Canada has a 'narrow window' for containing delta variant, also known as B1617, warns U.K. expert
Getting Canadians fully vaccinated is ‘absolutely critical,’ says epidemiologist
"Do not let this variant spread. It's a very dangerous variant."
Dr. Deepti Gurdasani, a clinical epidemiologist and senior lecturer in machine learning at Queen Mary University of London, issued this stark warning for Canadian officials about the delta variant, also known as B1617 that was originally identified in India.
The delta variant, recently re-named by the World Health Organization in an effort to simplify coronavirus variant names, is driving a new wave of COVID cases in the U.K.
"It spread incredibly quickly here [in the U.K.] So in a matter of four to six weeks, it's a variant that has gone from almost not being present here to being the most dominant variant," Gurdasani told Dr. Brian Goldman, host of The Dose and White Coat, Black Art.
There isn't widespread screening for the delta variant in Canada, but the Public Health Agency of Canada says it's in all ten provinces and the World Health Organization has labelled it a variant-of-concern. The strain is also confirmed as the source of some outbreaks here, and experts agree it's likely spreading undetected.
While delta's spread isn't being quantified in Canada, officials here can look to the U.K.'s experience for a glimpse into a possible future if the variant isn't contained.
"What we are seeing in the U.K. is exponential rises in cases associated with higher levels of hospitalization and very early rises in deaths as well," Gurdasani said.
The U.K. experience
While it's not yet known if the virus is more lethal, she said it's likely more transmissible than the alpha/B117 variant, dominant in Canada now, given the rate of spread in the U.K. and elsewhere.
According to government data, COVID-19 cases in the U.K. rose by almost 35 per cent in the seven days leading up to June 2, and British health officials said the delta variant now accounts for up to 75 per cent of all new infections.
Gurdasani said hospitals are not being overwhelmed at this point, but she's concerned if the re-opening of society continues as it's slated to on June 21, then they could be in trouble, and urged officials there to delay re-opening.
Officials in the U.K. say they are looking at the data and will announce a decision on June 14 on whether they'll stick to the original reopening timeline.
"We've negligently not taken action early and delayed action as far as possible, which has meant late lockdowns, long lockdowns, and huge disruption to people's lives, the economy and, of course, mass deaths, which has been a key feature of the U.K. response," Gurdasani said.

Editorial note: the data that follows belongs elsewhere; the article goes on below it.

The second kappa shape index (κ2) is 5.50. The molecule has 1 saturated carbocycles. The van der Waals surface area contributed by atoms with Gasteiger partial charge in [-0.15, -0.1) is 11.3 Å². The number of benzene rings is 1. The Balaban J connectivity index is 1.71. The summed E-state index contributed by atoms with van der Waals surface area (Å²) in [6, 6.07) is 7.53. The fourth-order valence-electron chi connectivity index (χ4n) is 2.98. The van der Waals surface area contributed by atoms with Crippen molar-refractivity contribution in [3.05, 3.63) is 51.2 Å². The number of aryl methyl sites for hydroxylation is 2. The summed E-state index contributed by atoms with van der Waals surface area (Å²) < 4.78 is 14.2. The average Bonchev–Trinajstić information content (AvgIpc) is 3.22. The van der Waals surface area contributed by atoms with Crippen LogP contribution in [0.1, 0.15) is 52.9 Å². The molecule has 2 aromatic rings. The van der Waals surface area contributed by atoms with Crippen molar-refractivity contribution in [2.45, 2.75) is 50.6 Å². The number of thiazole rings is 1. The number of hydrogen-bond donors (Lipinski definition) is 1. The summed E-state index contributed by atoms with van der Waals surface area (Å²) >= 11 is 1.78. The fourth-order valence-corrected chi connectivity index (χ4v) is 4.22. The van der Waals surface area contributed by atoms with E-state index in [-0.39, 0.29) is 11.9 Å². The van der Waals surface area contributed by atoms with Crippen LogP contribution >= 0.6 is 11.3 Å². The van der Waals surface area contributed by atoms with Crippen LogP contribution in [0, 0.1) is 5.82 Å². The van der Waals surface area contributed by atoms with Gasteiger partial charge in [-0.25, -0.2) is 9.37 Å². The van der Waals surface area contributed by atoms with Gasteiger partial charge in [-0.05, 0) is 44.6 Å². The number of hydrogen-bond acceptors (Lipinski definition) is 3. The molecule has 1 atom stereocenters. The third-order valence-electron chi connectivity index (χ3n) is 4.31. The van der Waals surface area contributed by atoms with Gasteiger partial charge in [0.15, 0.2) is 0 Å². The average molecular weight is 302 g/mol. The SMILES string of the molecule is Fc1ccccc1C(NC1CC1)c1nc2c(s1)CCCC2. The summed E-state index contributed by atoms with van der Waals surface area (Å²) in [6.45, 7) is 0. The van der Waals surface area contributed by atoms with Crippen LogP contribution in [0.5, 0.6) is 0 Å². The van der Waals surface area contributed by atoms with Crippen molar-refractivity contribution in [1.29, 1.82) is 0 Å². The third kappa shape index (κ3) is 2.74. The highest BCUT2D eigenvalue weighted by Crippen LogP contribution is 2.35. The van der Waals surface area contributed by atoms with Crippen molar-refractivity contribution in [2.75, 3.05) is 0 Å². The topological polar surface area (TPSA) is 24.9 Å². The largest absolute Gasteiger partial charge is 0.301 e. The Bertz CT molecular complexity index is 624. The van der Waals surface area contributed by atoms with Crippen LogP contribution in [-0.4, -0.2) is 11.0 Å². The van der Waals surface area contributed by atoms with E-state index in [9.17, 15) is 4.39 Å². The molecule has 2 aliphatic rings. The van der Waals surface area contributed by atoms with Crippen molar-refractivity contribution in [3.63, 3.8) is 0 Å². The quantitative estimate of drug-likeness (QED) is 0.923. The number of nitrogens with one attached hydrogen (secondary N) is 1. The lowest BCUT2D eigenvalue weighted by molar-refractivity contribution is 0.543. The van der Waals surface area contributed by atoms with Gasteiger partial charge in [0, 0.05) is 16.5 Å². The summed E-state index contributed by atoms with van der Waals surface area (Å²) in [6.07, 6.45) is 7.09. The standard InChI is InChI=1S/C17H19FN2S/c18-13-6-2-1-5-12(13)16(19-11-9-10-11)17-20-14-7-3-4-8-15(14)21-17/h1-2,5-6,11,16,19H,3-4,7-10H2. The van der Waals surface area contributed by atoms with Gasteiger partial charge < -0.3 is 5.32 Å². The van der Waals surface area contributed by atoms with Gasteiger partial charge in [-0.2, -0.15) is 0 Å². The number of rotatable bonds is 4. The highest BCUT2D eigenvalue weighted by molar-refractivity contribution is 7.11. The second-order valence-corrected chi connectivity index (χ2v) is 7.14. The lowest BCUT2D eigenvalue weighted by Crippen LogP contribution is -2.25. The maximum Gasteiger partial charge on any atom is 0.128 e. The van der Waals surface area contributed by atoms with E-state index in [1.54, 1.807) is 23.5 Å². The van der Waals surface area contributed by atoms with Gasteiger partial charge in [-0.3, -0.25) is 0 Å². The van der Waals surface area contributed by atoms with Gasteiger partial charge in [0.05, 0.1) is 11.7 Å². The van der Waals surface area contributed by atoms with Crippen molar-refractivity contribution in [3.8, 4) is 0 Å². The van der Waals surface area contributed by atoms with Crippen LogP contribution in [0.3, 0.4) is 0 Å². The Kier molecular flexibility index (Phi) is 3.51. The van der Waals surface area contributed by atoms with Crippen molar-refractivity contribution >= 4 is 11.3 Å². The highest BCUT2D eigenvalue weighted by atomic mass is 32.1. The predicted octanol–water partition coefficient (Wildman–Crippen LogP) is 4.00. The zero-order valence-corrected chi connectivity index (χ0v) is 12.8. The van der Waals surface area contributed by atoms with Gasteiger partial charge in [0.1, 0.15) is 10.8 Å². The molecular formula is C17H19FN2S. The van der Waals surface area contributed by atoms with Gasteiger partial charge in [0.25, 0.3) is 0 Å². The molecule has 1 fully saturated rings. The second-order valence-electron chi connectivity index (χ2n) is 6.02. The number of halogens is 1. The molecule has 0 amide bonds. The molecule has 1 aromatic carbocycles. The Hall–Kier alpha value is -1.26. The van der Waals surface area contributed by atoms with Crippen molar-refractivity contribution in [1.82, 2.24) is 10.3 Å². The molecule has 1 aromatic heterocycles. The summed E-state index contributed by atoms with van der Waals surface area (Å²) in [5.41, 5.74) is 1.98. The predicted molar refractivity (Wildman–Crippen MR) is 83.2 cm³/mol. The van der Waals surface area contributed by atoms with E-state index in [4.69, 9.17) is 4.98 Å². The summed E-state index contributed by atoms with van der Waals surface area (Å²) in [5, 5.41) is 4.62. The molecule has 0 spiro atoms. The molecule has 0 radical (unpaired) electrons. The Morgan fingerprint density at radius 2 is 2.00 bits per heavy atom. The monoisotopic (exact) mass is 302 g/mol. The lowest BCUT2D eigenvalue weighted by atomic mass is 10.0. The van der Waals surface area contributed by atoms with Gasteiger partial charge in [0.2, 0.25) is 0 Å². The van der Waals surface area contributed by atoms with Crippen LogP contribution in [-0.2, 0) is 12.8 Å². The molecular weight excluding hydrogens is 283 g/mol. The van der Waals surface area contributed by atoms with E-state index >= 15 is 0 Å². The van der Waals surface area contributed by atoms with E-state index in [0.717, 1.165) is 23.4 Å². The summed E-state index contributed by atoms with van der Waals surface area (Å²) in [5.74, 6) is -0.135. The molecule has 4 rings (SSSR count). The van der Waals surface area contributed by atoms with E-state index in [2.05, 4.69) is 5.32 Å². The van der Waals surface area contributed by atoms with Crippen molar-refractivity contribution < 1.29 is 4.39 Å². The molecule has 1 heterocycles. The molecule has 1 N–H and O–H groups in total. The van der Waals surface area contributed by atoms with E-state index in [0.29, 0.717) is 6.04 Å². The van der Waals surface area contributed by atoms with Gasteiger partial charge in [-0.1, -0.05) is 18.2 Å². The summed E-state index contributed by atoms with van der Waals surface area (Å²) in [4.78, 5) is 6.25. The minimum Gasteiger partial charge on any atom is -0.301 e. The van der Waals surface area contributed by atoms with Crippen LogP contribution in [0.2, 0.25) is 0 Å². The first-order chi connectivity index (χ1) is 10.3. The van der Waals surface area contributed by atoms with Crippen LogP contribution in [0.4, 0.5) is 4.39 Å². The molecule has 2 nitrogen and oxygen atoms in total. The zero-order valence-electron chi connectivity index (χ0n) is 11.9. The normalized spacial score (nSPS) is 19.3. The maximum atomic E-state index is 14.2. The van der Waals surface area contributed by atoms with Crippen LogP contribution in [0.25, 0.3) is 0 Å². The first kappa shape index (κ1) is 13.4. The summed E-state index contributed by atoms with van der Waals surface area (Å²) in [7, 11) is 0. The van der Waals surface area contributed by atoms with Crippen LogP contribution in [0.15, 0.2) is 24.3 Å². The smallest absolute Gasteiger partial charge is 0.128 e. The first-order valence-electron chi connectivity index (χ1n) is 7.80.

Two-dose vaccine strategy
The good news is that two doses of the approved COVID-19 vaccines seem to work against this variant, according to a preprint study, which has not yet been peer reviewed. The bad news is that one dose offers diminished protection.
Researchers at Public Health England studied over 1,000 people confirmed to have the delta strain and found that the Pfizer vaccine was 88 per cent effective and AstraZeneca was 60 per cent effective against the variant two weeks after the second dose.
However, the study found both vaccines were only about 33 per cent effective against symptomatic disease three weeks after the first dose.
Given these figures, it's "absolutely critical" to get two doses into Canadians as quickly as possible, advised Gurdasani.
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Dr. Zain Chagla, associate professor of medicine at McMaster University and an infectious disease specialist for St. Joseph's Healthcare in Hamilton, agreed, saying Canada needs to make "a monumental effort" to roll out second doses — but offered some comfort in the interim.
While some people in the U.K. got COVID from the delta variant even after being fully vaccinated, they mostly experienced milder illness, he said.
He also pointed out that Canada's vaccination rate means we're in a far better position now to fight off this variant than we were during the third wave, driven by the alpha variant.
"I think we are ahead of the curve," Chagla said.
"Places like Australia, Taiwan and Singapore who are dealing with this, and are slower to vaccinate their population, they're going to have more trouble. This variant seems to be effective at finding its way to people that have not been vaccinated."
Gurdasani said the window to contain this variant is "very, very narrow" because once it's dominant in a population, only "very, very strict restrictions" will work to curb its spread.
"So if I were the Canadian government, I would look towards pivoting towards elimination at this point in time, because I think that's the only way to protect vaccine resources and also ensure that some level of control of the pandemic is maintained."
Gurdasani clarified that by elimination she doesn't mean complete eradication of the virus because that's very difficult — but rather "bringing community transmission to zero or near zero and maintaining it at that level for as long as possible until most of the population is protected with vaccines."
Written and produced by Willow Smith.